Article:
High cost of food pushes inflation to 10-month high

Monday, March 2nd, 2020 00:00 |
Tomato produce.

Zachary Ochuodho @zachuodho

Increased cost of fuel and vegetables in the month of February saw the cost of living increase to 6.37 per cent compared to 5.78 per cent in January amid mounting pressure on the shilling.

Adverse weather conditions saw figures released by the Kenya Bureau of Statistics (KNBS) tip the cost of food and non-alcoholic beverages by 2.61 per cent, transport 0.12 per cent, clothing and housing at 0.47 per cent, pushing the average inflation of the month, up. February’s cost of living is the highest rate registered since April 2019.

Kenya has in the recent past witnessed a phenomenonal increase in cost of certain commodities with tomatoes and onions topping the surge. One tomato is going for Sh20 in some parts of the country with imports coming from as far as Ethiopia.

Costly groceries

In the food basket the prices of items such as tomatoes, onions, beans and kales (sukuma wiki) increased by 29.59, 7.28 and 3.15 per cent, respectively in February compared to January.

According to KNBS prices of tomatoes increased by 62.4 per cent in February from its selling price in February last year.

“However, prices of mangoes and loose maize grain dropped by 8.39 and 1.3 per cent respectively.

During the same period, housing, water, electricity, gas and other fuels increased by 0.47 per cent,” said KNBS in a statement.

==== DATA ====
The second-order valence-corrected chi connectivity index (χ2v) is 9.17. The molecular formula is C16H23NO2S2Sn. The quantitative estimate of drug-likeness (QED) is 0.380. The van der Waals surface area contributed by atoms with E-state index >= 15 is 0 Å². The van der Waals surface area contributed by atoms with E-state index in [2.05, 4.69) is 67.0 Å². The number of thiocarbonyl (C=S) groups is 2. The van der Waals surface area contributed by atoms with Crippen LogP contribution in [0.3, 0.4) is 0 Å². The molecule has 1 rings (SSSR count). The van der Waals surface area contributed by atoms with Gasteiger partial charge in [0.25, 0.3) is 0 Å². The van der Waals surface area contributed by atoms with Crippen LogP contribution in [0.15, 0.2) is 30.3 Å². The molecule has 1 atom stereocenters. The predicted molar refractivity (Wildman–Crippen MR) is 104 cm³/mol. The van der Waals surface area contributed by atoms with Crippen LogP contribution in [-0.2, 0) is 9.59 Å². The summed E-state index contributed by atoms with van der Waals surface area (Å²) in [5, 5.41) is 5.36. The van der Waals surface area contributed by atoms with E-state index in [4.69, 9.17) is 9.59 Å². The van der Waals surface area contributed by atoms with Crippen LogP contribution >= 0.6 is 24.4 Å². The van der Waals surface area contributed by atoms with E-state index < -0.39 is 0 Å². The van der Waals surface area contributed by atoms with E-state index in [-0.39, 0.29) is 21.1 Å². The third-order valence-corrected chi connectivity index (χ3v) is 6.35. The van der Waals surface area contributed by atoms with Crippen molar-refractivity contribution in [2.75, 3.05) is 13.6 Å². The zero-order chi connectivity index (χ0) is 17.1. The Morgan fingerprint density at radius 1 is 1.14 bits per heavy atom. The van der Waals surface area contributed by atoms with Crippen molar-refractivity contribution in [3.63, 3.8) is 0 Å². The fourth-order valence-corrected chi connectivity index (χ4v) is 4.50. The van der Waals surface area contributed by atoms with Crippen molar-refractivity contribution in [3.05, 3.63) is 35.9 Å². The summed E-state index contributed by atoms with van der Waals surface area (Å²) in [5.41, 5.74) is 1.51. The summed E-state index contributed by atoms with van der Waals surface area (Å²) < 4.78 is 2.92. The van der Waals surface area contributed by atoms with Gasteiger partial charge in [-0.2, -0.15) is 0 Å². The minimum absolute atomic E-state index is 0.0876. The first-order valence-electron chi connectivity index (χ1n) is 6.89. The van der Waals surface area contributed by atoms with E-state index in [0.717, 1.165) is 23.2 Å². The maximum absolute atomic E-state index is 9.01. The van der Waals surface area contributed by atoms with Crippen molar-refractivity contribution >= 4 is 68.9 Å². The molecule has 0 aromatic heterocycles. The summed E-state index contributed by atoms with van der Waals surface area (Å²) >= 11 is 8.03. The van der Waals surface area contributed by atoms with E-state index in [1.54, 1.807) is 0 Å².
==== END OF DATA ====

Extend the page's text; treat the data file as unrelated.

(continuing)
A kilogramme of loose maize grains, a staple food for most Kenyans retailed for Sh50.86 on average, which was a 42.77 per cent rise from Sh35.63 in February 2019.

During the period, other items such as water and electricity, education, gas and other fuel also increased sharply.

Households experienced a reprieve after the cost of 200 units of electricity dropped 0.09 per cent to Sh4.14 per unit.

Data mining

KNBS acting director general Robert Nderitu said the exercise conducted during the second and third weeks of the month obtained data from selected retail outlets in 25 collection zones in Nairobi and in 13 other urban centers.

He said the consumer price index (CPI) increased by 1.38 per cent from 205.40 in January to 208.24 in February.

“The food and non-alcoholic drinks’ index increased by 2.61 per cent between January and February while the year on year food inflation in February stood at 10.58 per cent,” said Nderitu.

John Kirimi, director Sterling Capital said the increase in inflation could also be due to the renewed pressure facing the shilling adding that the increasing cost of fuel would worsen the situation.

Kirimi explained that the high cost of borrowing has also slowed down growth of small and medium enterprises which are regarded as key to creating new jobs under the Vision 2030 economic and social development blueprint.

The Nairobi Stock Exchange, he said, which is regarded as a barometer of investors’ confidence, is having a rough time with most firms reporting reduced earning while others lay off staff to keep afloat.

More on Trade and Industry